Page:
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November 25, 2021
Crohn’s disease and ulcerative colitis, chronic autoimmune disorders collectively known as inflammatory bowel disease (IBD), affect about 3 million Americans. They require a significant amount of medical management, sometimes including immunosuppressant medications with potentially scary side effects.
What’s more, people with IBD often feel shame about their condition because of its connection to bathroom behaviors, says Penn clinical psychologist Melissa Hunt. “These are disorders that people often don’t talk about even with their closest friends,” she says.
Now there’s a cognitive behavioral therapy (CBT) they can try at home via a new book written by Hunt called “Coping with Crohn’s and colitis: A patient and clinician’s guide to CBT for IBD.” It includes numerous clinical examples and stories from patients, plus a full treatment protocol people can work through on their own. It also includes two hypothetical patient treatment summaries that illustrate how CBT can help people with IBD.
“When you Google ‘inflammatory bowel disease,’ you’re three clicks away from the scariest, worst-case scenario,” Hunt says. “This can lead to increased fear and anxiety. And even the most caring gastroenterologist won’t have time to address all the emotional and practical challenges that come with living with an IBD.” Hunt, who has studied and treated IBD and irritable bowel syndrome (IBS) for nearly two decades, knew there was a better way to help such patients.
She approached the subject in much the same way she did a 2016 book she published on IBS, conducting a randomized clinical trial on the book prior to publishing the book itself. For the IBD study, a control group received a carefully curated educational workbook sourced from publicly available information. Participants in the experiment group received a book that included the same educational material but in conjunction with CBT-specific interventions.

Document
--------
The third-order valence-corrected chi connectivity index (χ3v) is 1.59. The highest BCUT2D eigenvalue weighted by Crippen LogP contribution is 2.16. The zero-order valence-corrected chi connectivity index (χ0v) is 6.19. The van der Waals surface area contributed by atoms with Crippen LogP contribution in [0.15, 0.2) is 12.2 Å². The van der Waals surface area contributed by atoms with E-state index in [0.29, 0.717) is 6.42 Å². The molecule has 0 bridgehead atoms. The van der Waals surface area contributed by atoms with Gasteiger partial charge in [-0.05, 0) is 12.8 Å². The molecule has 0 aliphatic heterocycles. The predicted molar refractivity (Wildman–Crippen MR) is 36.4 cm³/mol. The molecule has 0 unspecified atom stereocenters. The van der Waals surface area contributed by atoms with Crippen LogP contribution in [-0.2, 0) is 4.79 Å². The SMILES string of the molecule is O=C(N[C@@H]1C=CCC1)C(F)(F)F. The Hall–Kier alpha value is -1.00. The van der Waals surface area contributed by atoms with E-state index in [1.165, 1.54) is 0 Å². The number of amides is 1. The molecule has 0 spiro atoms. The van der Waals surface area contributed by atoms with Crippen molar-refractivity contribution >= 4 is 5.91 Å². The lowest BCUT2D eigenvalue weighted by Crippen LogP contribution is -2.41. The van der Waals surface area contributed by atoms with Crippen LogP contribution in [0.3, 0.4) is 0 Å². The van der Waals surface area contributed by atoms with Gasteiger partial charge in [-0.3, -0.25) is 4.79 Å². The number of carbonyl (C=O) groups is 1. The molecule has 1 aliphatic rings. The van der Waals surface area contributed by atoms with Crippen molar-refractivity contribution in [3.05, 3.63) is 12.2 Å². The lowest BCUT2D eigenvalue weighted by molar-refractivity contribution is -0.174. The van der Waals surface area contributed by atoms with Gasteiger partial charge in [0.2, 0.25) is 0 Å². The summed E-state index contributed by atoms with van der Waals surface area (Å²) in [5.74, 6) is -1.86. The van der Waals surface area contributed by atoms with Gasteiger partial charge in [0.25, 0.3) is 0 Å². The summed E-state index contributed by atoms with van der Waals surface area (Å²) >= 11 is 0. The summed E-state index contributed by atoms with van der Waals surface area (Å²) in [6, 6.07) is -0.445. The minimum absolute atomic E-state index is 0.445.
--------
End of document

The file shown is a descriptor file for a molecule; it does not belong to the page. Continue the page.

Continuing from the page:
“For example, most people with IBD would rather be caught dead than ask to use the bathroom where public restrooms are normally not available,” Hunt says. A CBT approach would mean that on a day they felt well, they’d practice doing this. “Go into one place after another and politely ask to use the bathroom, then pay attention to the outcome,” she says. “Most people are going to be accommodating and kind.”
The same holds true for having the conversation about IBD. “People are often resistant to telling anyone they have this disorder. They worry about being seen as immature or entitled or incompetent or unreliable or disgusting,” says Hunt. “But the vast majority of people respond in a kind, empathetic, and thoughtful way.”
For the first eight weeks of Hunt’s study, the groups stayed separate. Then participants from the control condition received the CBT protocols, too. The research team followed everyone for an additional three months.
“The CBT worked well,” Hunt says. “We found that crossing over to the real book led to substantial extra gains in things like depression, and the gains were generally maintained. Even in the face of disease flares, people were able to cope more effectively and have better a quality of life.”
Not every person experiencing IBD will feel better after using a self-help book like this; some will still require the assistance of in-person therapy, but Hunt feels confident in the ability of this approach to ease symptoms and stress for many. “There are nowhere close to enough psychotherapists with GI expertise out there to even begin to answer the need,” she says. “But if we can get this kind of support into people’s hands early, they will have better outcomes.”